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. 2014 Sep;78:290-303.
doi: 10.1016/j.ympev.2014.05.023. Epub 2014 May 28.

Molecular Phylogeny and Evolution of the Cone Snails (Gastropoda, Conoidea)

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Free PMC article

Molecular Phylogeny and Evolution of the Cone Snails (Gastropoda, Conoidea)

N Puillandre et al. Mol Phylogenet Evol. .
Free PMC article

Abstract

We present a large-scale molecular phylogeny that includes 320 of the 761 recognized valid species of the cone snails (Conus), one of the most diverse groups of marine molluscs, based on three mitochondrial genes (COI, 16S rDNA and 12S rDNA). This is the first phylogeny of the taxon to employ concatenated sequences of several genes, and it includes more than twice as many species as the last published molecular phylogeny of the entire group nearly a decade ago. Most of the numerous molecular phylogenies published during the last 15years are limited to rather small fractions of its species diversity. Bayesian and maximum likelihood analyses are mostly congruent and confirm the presence of three previously reported highly divergent lineages among cone snails, and one identified here using molecular data. About 85% of the species cluster in the single Large Major Clade; the others are divided between the Small Major Clade (∼12%), the Conus californicus lineage (one species), and a newly defined clade (∼3%). We also define several subclades within the Large and Small major clades, but most of their relationships remain poorly supported. To illustrate the usefulness of molecular phylogenies in addressing specific evolutionary questions, we analyse the evolution of the diet, the biogeography and the toxins of cone snails. All cone snails whose feeding biology is known inject venom into large prey animals and swallow them whole. Predation on polychaete worms is inferred as the ancestral state, and diet shifts to molluscs and fishes occurred rarely. The ancestor of cone snails probably originated from the Indo-Pacific; rather few colonisations of other biogeographic provinces have probably occurred. A new classification of the Conidae, based on the molecular phylogeny, is published in an accompanying paper.

Keywords: 12SrRNA; 16SrRNA; Ancestral state reconstruction; COI; Conidae; Conus.

Figures

Figure 1
Figure 1
Three sub-parts of the COI Bayesian tree that illustrate discrepancies between COI diversity and morphological diversity. a) C. teramachii complex. b) Putative cryptic species in C. imperialis. c) C. miliaris complex (black arrows).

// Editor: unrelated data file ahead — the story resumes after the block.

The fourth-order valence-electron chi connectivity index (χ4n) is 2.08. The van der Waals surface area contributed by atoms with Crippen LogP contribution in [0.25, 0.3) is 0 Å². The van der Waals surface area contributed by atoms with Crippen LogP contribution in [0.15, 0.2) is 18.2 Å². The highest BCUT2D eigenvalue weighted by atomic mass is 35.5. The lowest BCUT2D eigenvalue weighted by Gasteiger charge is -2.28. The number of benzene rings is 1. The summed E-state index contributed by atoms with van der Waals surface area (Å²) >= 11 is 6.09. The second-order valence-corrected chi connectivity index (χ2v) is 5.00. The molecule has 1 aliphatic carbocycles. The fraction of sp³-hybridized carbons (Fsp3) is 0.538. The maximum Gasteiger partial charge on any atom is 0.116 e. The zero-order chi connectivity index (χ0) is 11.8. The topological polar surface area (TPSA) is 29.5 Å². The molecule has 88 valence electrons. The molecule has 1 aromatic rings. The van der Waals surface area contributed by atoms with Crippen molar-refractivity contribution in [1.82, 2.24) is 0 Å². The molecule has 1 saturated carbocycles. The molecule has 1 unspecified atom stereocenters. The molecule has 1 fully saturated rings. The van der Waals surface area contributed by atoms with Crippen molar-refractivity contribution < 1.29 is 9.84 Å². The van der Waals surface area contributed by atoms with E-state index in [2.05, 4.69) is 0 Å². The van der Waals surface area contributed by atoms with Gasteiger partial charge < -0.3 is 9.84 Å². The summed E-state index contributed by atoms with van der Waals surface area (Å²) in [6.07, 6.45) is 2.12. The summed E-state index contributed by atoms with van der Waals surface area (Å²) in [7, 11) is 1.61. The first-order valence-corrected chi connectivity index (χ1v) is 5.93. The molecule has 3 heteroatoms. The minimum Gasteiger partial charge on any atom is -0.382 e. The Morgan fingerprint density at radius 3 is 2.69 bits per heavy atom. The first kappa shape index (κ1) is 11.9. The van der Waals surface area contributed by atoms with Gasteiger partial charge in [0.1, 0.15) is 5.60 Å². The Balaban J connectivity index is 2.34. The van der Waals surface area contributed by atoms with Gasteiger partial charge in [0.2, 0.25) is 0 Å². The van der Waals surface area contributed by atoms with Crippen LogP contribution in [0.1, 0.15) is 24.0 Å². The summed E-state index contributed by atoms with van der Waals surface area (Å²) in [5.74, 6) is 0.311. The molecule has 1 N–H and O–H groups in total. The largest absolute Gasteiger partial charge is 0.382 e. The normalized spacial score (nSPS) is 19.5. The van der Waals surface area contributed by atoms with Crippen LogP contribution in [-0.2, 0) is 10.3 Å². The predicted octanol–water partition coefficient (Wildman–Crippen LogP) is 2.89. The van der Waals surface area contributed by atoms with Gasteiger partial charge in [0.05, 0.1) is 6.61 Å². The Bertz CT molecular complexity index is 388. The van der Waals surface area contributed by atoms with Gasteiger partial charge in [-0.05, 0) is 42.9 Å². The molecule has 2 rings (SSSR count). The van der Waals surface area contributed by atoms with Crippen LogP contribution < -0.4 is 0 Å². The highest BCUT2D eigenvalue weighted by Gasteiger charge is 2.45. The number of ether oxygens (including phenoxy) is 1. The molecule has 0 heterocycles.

Figure 2
Figure 2
Bayesian tree based on a concatenation of the COI, 16S and 12S genes for the reduced dataset of 326 specimens. Posterior probabilities (> 0.95) are shown for each node. Genus and subgenus names follow the classification based on the phylogenetic tree and published in Puillandre et al. (in press).
Figure 2
Figure 2
Bayesian tree based on a concatenation of the COI, 16S and 12S genes for the reduced dataset of 326 specimens. Posterior probabilities (> 0.95) are shown for each node. Genus and subgenus names follow the classification based on the phylogenetic tree and published in Puillandre et al. (in press).
Figure 2
Figure 2
Bayesian tree based on a concatenation of the COI, 16S and 12S genes for the reduced dataset of 326 specimens. Posterior probabilities (> 0.95) are shown for each node. Genus and subgenus names follow the classification based on the phylogenetic tree and published in Puillandre et al. (in press).
Figure 3
Figure 3
Mapping of the type of prey on the Bayesian tree based on a concatenation of the COI, 16S and 12S genes for the reduced dataset of 326 specimens. *: species for which at least one nucleotide sequence of conotoxin is registered in GenBank. 1: species for which the diet is know from direct observations. 2: species for which the diet has been inferred from the radula. ?: species for which the diet is unknown. When species for which the diet has been inferred from the radula are not taken into account for the ancestral state reconstruction, the clade delimited by the ligh grey box is inferred to include only mollusc-hunting species and the two clades delimited by the dark grey boxes are inferred to include only fish-hunting species.
Figure 4
Figure 4
Mapping of the geographic distribution (EA = East Atlantic; EP = East Pacific; IP = Indo-Pacific; SA = South Africa; WA = West Atlantic) on the Bayesian tree based on a concatenation of the COI, 16S and 12S genes for the reduced dataset of 326 specimens.
Figure 5
Figure 5

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